TLD’s Native Plant Propagation Project for Restoration in California’s Deserts:
In 2017 The Living Desert established a cooperative relationship with the BLM to grow genetically appropriate native plants for restoration efforts that are on-going throughout BLM managed lands in the southern portion of the Mojave Desert Ecoregion and in the southern California portion of the Sonoran Desert Ecoregion. Throughout the year, at the appropriate times, The Living Desert propagates nursery container stock of genetically appropriate plant species that are needed for restoration on public lands. These nursery plants are grown from initial seed provided by the BLM. Plant species for these projects support habitat restoration for desert tortoise and pollinators in the southern Mojave Desert Ecoregion and northern Sonoran Desert Ecoregion. We have the capacity to grow up to 1,500 plants per year for restoration projects and deep experience in native desert plant propagation.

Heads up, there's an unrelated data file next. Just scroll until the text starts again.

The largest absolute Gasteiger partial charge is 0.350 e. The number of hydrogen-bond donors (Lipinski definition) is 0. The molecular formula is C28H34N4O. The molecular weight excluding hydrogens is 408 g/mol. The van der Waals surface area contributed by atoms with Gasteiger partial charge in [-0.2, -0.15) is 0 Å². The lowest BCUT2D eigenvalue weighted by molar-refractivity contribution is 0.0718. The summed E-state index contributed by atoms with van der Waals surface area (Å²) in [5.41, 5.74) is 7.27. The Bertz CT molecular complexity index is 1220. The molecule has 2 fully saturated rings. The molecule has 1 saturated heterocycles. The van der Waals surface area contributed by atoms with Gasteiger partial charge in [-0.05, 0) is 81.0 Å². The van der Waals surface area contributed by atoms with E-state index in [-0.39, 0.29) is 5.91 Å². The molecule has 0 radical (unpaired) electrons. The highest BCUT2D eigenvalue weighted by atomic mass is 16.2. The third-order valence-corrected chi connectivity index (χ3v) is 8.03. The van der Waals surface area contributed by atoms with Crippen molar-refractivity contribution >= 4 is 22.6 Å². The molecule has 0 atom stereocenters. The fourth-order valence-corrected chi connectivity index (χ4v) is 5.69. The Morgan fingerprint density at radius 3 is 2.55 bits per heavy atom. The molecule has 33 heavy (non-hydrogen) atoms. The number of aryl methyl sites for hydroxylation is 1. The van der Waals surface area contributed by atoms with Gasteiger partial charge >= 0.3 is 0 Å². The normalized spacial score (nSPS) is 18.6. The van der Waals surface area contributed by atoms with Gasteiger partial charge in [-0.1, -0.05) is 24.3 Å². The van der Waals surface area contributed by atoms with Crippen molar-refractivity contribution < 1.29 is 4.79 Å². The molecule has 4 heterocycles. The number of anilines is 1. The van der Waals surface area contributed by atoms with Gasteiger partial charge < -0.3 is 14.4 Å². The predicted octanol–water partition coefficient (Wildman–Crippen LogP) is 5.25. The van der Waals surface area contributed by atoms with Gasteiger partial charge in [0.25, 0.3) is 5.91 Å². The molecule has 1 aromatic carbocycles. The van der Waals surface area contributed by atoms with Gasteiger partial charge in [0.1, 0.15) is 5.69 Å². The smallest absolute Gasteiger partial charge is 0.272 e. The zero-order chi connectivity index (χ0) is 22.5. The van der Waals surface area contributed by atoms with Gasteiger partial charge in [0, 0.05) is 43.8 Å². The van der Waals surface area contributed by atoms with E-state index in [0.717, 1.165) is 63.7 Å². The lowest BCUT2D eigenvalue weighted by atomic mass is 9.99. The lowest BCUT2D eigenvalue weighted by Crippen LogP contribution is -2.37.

Mecca Aster Propagation and Habitat Restoration:
A beautiful desert sunflower with lilac-tinted blooms, the Mecca Aster is found only in the Mecca Hills and Orocopia Mountains of the Coachella Valley. Threats to this rare species include habitat loss, off-road vehicle activity, illegal dumping, and sand and gravel mining. In collaboration with the U.S. Bureau of Land Management, TLD grew and developed a propagation and nursery production protocol for the rare Mecca aster. This aster is a threatened species found growing only in the some local badlands. In the winter of 2007, plants propagated at TLD were used to re-vegetate areas denuded though off-road vehicle use in the Orocopia Mountains. TLD continues to refine horticultural techniques for Mecca aster production.
In recent years, The Living Desert’s Desert Pollinators project has supported three pollinator programs. The Butterfly Conservation Initiative (BFCI) is a program associated with the American Zoo and Aquarium Association and the US Fish and Wildlife Service’s Office of Partnerships and Outreach. BFCI is dedicated to the conservation of threatened, endangered, and vulnerable North American butterflies and the habitats that sustain them. The Urban Bee Project is part of a statewide survey conducted by the Urban Bee Lab at UC Berkeley. They gather information on the ecological relationships of native bees and their preferred flowers in urban areas. Component of this project look specifically at The Living Desert’s native bees. Also The Living Desert’s Fanciful Flyers exhibit features monarch conservation education. We also grew-out 100s of native milkweed in our Plant Propagation greenhouses to be given to our guests to start their own backyard monarch waystations.